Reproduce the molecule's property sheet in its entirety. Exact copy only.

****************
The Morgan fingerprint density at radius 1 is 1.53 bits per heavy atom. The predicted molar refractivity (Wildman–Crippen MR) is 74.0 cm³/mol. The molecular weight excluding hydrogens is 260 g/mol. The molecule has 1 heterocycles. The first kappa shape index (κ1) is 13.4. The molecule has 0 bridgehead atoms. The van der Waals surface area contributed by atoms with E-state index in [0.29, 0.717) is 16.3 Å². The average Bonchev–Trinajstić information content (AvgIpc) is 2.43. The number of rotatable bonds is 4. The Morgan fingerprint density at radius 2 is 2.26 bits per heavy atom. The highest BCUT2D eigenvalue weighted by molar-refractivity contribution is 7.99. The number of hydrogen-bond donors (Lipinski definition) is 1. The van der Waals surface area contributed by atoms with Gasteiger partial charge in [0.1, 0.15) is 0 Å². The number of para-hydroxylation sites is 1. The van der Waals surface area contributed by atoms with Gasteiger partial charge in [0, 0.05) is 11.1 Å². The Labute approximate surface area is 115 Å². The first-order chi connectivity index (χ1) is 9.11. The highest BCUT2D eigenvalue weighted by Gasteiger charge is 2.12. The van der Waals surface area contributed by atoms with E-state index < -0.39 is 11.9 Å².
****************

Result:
The Morgan fingerprint density at radius 1 is 1.53 bits per heavy atom. The predicted molar refractivity (Wildman–Crippen MR) is 74.0 cm³/mol. The molecular weight excluding hydrogens is 260 g/mol. The molecule has 1 heterocycles. The first kappa shape index (κ1) is 13.4. The molecule has 0 bridgehead atoms. The van der Waals surface area contributed by atoms with E-state index in [0.29, 0.717) is 16.3 Å². The average Bonchev–Trinajstić information content (AvgIpc) is 2.43. The number of rotatable bonds is 4. The Morgan fingerprint density at radius 2 is 2.26 bits per heavy atom. The highest BCUT2D eigenvalue weighted by molar-refractivity contribution is 7.99. The number of hydrogen-bond donors (Lipinski definition) is 1. The van der Waals surface area contributed by atoms with Gasteiger partial charge in [0.1, 0.15) is 0 Å². The number of para-hydroxylation sites is 1. The van der Waals surface area contributed by atoms with Gasteiger partial charge in [0, 0.05) is 11.1 Å². The Labute approximate surface area is 115 Å². The first-order chi connectivity index (χ1) is 9.11. The highest BCUT2D eigenvalue weighted by Gasteiger charge is 2.12. The van der Waals surface area contributed by atoms with E-state index < -0.39 is 11.9 Å².